Israel to U.S.: Criticism of Settlement Construction 'Factually Baseless'

The U.S. State Department had published an exceptionally strong condemnation of a string of recent Israeli decisions to expand construction in the West Bank and East Jerusalem.

An archive photo of construction in the East Jerusalem neighborhood of Gilo.
Daniel Bar On

Israel on Friday rejected criticism voiced by the U.S. and the EU over recently announced plans to expand construction in West Bank settlements and East Jerusalem. Foreign Ministry spokesman Emmanuel Nahshon described the international condemnation as "factually baseless."
 
"This week, the United Nations, the European Union and the U.S. state department criticized Israel regarding plans to build housing in the Jerusalem neighborhood of Gilo," Nahshon said, making no mention of the fact that the international censure touched on a series of plans to build in the West Bank. "They did so knowing fully well that Gilo is a Jerusalem neighborhood that will be part of Israel under any conceivable peace agreement.
 
"The suggestion that building in Gilo undermines the solution based on two states for two peoples is factually baseless and distracts from the real obstacle to peace – the persistent Palestinian refusal the recognize the Jewish state in any borders," Nahshon said.

The U.S. State Department on Thursday published an exceptionally strong condemnation of a string of decisions by the Israeli government in recent weeks to expand construction in the West Bank and East Jerusalem.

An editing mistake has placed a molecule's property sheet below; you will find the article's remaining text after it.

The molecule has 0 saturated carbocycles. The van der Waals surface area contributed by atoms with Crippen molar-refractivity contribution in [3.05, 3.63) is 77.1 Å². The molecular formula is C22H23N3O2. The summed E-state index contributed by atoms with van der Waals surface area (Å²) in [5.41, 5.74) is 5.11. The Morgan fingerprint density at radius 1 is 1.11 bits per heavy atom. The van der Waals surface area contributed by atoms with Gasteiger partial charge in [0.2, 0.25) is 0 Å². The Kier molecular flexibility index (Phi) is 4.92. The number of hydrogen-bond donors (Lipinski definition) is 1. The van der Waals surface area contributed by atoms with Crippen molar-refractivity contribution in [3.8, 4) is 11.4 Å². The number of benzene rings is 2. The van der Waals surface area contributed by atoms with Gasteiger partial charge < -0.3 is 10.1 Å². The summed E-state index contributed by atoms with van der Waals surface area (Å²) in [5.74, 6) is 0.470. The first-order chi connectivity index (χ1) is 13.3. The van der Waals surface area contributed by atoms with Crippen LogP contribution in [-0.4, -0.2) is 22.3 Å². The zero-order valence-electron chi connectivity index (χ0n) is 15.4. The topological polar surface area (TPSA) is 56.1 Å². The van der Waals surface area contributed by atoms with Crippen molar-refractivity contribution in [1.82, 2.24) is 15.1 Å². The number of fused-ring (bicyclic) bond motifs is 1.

State Department spokesman John Kirby claimed that the U.S. has identified an "acceleration" of construction in the settlements and accused Israel of "a pattern of provocative and counterproductive action ... that systematically undermines the prospects for a two-state solution."

The statement came in the wake of a number of recent Israeli announcements of plans to advance construction projects in the West Bank. On Wednesday, a tender for 320 new housing units in a Jewish neighborhood in East Jerusalem was published; on Monday, a plan to build 770 housing units in Gilo, also past the Green Line, was announced, as well as plans to build more than 500 new units in Ma'ale Adumim and 42 in Kiryat Arba.

The string of announcements has sparked American anger, especially due to the fact the first were made only two days after the Quartet report on the stalemate in the peace process. The report severally criticized Israeli settlement construction, however the Americans exerted pressure on the Quartet to balance the report and make sure it also condemns the Palestinians for incitement and violence against Israelis. The U.S. joins a number of other nations and organizations who denounced Israel's construction, like the EU, the UN, the U.K., Germany, France, Turkey and Japan.

"We are deeply concerned," Kirby said in a statement. "We strongly oppose settlement activity, which is corrosive to the cause of peace. These steps by Israeli authorities are the latest examples of what appears to be a steady acceleration of settlement activity that is systematically undermining the prospects for a two- state solution."